The University at Albany’s Center for Technology in Government (CTG) and the City of Schenectady have been accepted into the MetroLab Network, a group of 35 city-university partnerships focused on bringing data, analytics, and innovation to local government. MetroLab Network was launched in September 2015 at the White House as part of the Obama Administration’s Smart Cities Initiative.
In a MetroLab city-university partnership, the university serves as a research and development arm, and the city serves as a test-bed for technologies and policies. Members of the network research, develop, and deploy technologies and policy approaches to address challenges facing the nation’s urban areas.
MetroLab Network connects city-university partnerships via a national, collaborative platform that will facilitate the sharing of information and the scaling of technology and solutions across the country.
The City of Schenectady has been working to incorporate new technology to improve public safety, boost efficiency, cut costs, and provide more information to the public. In January 2016, Mayor Gary McCarthy convened the Schenectady Smart City Advisory Commission to assist in this endeavor, of which CTG Director Theresa Pardo is an active member.
McCarthy and Pardo have been working together since 2011 when CTG led a comprehensive study focusing on the use of code enforcement and property related data as it relates to urban blight. Currently, Schenectady and three other Capital Region cities are partnering with CTG to develop an information sharing platform to address code enforcement information needs and assist cities in fighting urban blight.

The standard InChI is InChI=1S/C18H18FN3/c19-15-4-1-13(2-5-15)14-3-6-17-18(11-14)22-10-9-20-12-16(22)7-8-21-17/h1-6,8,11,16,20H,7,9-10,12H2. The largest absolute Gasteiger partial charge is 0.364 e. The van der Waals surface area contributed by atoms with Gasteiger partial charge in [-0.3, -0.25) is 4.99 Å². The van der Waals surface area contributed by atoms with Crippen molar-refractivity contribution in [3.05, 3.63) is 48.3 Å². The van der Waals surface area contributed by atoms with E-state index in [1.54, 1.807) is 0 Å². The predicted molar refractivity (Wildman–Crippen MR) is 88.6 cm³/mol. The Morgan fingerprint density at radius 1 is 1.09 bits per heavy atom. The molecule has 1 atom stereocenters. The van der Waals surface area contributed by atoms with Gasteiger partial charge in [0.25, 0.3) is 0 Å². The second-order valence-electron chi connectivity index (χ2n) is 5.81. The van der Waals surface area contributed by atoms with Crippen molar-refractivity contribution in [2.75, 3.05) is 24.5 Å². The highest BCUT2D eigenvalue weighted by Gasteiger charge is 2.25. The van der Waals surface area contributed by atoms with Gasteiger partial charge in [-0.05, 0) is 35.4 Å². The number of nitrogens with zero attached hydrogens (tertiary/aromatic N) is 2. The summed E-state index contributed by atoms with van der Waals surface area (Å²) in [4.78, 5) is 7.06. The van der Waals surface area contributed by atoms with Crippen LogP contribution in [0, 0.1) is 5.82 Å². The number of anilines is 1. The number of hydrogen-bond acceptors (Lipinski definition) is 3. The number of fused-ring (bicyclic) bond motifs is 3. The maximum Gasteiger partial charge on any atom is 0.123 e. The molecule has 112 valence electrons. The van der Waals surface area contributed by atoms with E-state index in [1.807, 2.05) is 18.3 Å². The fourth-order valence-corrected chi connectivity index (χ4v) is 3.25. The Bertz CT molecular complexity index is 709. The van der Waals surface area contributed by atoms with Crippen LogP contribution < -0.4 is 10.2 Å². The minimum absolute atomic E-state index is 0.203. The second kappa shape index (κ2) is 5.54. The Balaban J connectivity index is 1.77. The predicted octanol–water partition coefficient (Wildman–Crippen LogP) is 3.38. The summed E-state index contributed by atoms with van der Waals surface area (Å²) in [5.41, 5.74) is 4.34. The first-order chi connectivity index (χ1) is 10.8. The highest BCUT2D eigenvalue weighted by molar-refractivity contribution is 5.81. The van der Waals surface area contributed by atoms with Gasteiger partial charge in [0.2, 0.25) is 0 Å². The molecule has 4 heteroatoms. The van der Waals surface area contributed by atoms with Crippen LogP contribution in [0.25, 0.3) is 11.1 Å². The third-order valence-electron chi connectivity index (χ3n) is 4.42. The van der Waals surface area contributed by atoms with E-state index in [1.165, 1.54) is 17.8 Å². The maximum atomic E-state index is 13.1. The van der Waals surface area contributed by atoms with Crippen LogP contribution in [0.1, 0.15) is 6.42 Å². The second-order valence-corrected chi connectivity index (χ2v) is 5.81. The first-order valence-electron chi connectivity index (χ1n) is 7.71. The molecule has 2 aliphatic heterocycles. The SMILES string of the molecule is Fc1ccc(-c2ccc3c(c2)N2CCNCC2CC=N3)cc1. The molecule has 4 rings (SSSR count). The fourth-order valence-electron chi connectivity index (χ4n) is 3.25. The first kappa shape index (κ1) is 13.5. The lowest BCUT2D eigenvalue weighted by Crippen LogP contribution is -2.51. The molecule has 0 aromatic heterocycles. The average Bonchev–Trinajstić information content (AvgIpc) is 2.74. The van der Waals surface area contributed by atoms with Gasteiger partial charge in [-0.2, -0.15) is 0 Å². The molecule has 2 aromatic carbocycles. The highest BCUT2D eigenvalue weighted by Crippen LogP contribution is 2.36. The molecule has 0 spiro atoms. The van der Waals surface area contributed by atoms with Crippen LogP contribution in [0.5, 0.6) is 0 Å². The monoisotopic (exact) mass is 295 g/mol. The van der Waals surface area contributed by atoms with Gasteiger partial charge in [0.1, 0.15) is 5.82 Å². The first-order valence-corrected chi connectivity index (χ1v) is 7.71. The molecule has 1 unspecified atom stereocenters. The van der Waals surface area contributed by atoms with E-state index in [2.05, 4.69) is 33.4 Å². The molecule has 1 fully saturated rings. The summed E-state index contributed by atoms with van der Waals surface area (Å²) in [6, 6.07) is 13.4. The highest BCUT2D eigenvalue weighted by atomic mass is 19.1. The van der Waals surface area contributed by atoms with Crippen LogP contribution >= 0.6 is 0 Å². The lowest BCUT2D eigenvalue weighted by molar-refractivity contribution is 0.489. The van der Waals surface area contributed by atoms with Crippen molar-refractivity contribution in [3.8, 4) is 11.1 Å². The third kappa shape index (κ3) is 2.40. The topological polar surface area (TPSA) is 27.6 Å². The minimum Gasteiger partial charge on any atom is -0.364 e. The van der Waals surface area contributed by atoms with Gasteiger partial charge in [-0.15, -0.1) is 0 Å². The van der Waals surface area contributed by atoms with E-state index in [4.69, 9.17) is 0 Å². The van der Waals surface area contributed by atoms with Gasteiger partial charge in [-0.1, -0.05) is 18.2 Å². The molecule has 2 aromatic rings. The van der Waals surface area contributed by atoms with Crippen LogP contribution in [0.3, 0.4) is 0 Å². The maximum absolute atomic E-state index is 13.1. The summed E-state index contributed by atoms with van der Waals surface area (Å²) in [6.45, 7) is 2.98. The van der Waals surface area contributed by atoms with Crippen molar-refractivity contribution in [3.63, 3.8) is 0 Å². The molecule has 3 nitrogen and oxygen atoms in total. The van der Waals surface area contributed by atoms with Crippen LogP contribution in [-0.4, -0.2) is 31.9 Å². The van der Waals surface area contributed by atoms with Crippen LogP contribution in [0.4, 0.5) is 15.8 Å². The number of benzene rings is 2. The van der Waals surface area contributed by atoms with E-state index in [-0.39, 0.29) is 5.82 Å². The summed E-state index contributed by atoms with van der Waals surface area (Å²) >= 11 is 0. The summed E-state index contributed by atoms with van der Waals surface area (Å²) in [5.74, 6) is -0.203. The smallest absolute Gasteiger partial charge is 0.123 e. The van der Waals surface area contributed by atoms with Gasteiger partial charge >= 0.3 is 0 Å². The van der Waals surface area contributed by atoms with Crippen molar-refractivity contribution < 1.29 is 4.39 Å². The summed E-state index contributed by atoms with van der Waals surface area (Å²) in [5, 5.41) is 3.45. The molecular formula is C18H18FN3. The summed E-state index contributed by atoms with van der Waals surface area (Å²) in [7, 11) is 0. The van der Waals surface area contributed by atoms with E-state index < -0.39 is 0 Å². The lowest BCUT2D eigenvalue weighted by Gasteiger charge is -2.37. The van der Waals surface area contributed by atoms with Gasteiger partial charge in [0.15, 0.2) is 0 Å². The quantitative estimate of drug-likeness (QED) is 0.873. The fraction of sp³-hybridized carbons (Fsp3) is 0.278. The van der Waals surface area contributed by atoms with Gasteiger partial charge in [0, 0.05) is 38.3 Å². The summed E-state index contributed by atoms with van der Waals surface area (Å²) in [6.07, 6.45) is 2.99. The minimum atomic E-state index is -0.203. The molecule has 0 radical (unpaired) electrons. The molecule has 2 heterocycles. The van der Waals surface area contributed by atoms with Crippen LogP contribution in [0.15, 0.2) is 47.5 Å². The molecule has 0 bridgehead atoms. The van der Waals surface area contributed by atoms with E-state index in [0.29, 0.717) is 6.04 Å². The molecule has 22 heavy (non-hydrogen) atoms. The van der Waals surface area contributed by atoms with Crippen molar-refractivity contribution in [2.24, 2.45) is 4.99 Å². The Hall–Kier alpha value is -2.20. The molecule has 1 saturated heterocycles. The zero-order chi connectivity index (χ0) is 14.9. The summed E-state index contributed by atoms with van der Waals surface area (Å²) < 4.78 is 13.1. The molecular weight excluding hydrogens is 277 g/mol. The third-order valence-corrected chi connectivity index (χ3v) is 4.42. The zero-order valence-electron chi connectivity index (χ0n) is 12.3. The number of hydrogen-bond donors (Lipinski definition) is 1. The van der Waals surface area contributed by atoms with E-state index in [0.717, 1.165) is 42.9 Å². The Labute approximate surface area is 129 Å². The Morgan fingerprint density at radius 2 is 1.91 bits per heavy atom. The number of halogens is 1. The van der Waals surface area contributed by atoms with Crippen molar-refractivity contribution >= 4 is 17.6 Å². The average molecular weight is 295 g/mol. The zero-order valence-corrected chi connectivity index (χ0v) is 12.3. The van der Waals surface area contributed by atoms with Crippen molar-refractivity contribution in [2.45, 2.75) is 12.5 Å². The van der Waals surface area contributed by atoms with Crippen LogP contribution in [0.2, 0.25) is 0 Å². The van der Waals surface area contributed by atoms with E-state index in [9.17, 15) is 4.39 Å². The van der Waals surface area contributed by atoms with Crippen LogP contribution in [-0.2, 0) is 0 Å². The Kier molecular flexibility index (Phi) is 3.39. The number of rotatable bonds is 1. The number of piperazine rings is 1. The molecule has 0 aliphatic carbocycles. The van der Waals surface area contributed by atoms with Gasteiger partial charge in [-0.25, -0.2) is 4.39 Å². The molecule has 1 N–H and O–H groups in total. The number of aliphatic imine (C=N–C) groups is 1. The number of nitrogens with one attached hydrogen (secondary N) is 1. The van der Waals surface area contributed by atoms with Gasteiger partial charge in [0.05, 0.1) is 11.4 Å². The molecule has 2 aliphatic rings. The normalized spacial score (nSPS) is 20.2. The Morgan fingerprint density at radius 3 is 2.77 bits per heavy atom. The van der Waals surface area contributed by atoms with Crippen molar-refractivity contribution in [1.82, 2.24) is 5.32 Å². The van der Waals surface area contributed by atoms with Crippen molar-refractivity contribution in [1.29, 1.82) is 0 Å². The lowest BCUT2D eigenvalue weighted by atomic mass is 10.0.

“Being part of the MetroLab Network with our partners in Schenectady fast tracks our opportunity to test cutting-edge technologies and practice innovations and in turn, to enhance the network by sharing Schenectady’s innovative approaches to community building, problem solving and public value creation,” says Pardo.
“Joining the MetroLab Network is a recognition of the success of our collaborations and an opportunity to build upon those achievements with a new expanded network of leaders in education and government,” says Mayor McCarthy. “Schenectady has a strong track record of bringing together industry experts, leading academics, city personnel, and community leaders in a collaborative environment to develop best practices in local government and we look forward to seeing even more innovation.”
An additional component of the Metrolab Network is the student training aspect. Students gain access to real-world laboratories while city officials benefit from fresh perspectives. For example, CTG co-mentored students from UAlbany and Albany Law School to work with city officials to help identify and acquire data needed regarding blighted properties.
MetroLab Network is supported by a $1 million grant from the John D. and Catherine T. MacArthur Foundation as a research enterprise that uses data and information technologies to better understand how cities work and to improve the urban condition. Carnegie Mellon University in Pittsburgh, Pennsylvania is the fiduciary of MetroLab Network during its incubation period.
“We are thrilled to welcome Schenectady and the Center for Technology in Government at UAlbany to our network,” said Ben Levine, Interim Director of MetroLab Network. “Their commitment to becoming a smarter city and combating urban blight through regional information sharing will help drive progress in the cities and regions that are addressing similar issues across the country. Furthermore, their collaboration with our extensive national network of cities and universities will accelerate progress in Schenectady on many of its priorities.”